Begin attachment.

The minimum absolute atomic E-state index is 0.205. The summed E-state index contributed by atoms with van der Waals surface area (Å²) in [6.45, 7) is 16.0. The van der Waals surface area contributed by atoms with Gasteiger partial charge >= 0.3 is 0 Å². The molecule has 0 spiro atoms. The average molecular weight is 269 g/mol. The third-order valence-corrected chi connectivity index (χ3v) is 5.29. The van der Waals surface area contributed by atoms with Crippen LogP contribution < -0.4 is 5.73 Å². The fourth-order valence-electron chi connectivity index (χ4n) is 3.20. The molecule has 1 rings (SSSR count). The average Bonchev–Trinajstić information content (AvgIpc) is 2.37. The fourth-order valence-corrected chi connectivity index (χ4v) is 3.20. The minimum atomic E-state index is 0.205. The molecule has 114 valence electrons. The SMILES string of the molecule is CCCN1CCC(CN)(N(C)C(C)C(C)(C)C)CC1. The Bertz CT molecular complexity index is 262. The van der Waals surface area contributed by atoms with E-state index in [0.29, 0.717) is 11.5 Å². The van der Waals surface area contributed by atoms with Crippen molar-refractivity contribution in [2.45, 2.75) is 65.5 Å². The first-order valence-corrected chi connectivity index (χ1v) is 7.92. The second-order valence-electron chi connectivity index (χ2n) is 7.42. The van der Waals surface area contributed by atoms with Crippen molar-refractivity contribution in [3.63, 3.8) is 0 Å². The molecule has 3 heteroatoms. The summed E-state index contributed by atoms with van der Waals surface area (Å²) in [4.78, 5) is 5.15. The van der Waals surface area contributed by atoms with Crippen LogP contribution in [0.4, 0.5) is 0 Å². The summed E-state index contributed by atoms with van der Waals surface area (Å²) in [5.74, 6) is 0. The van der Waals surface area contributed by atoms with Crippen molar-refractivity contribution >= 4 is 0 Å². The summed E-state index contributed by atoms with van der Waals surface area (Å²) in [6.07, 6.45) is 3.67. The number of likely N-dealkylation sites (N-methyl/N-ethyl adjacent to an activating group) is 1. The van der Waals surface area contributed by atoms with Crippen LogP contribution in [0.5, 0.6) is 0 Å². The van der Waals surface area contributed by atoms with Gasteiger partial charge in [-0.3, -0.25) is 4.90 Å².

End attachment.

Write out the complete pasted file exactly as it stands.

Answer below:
The minimum absolute atomic E-state index is 0.205. The summed E-state index contributed by atoms with van der Waals surface area (Å²) in [6.45, 7) is 16.0. The van der Waals surface area contributed by atoms with Gasteiger partial charge >= 0.3 is 0 Å². The molecule has 0 spiro atoms. The average molecular weight is 269 g/mol. The third-order valence-corrected chi connectivity index (χ3v) is 5.29. The van der Waals surface area contributed by atoms with Crippen LogP contribution < -0.4 is 5.73 Å². The fourth-order valence-electron chi connectivity index (χ4n) is 3.20. The molecule has 1 rings (SSSR count). The average Bonchev–Trinajstić information content (AvgIpc) is 2.37. The fourth-order valence-corrected chi connectivity index (χ4v) is 3.20. The minimum atomic E-state index is 0.205. The molecule has 114 valence electrons. The SMILES string of the molecule is CCCN1CCC(CN)(N(C)C(C)C(C)(C)C)CC1. The Bertz CT molecular complexity index is 262. The van der Waals surface area contributed by atoms with E-state index in [0.29, 0.717) is 11.5 Å². The van der Waals surface area contributed by atoms with Crippen molar-refractivity contribution in [2.45, 2.75) is 65.5 Å². The first-order valence-corrected chi connectivity index (χ1v) is 7.92. The second-order valence-electron chi connectivity index (χ2n) is 7.42. The van der Waals surface area contributed by atoms with Crippen molar-refractivity contribution in [3.63, 3.8) is 0 Å². The molecule has 3 heteroatoms. The summed E-state index contributed by atoms with van der Waals surface area (Å²) in [4.78, 5) is 5.15. The van der Waals surface area contributed by atoms with Crippen LogP contribution in [0.4, 0.5) is 0 Å². The summed E-state index contributed by atoms with van der Waals surface area (Å²) in [5.74, 6) is 0. The van der Waals surface area contributed by atoms with Crippen molar-refractivity contribution >= 4 is 0 Å². The summed E-state index contributed by atoms with van der Waals surface area (Å²) in [6.07, 6.45) is 3.67. The number of likely N-dealkylation sites (N-methyl/N-ethyl adjacent to an activating group) is 1. The van der Waals surface area contributed by atoms with Crippen LogP contribution in [0.5, 0.6) is 0 Å². The van der Waals surface area contributed by atoms with Gasteiger partial charge in [-0.3, -0.25) is 4.90 Å².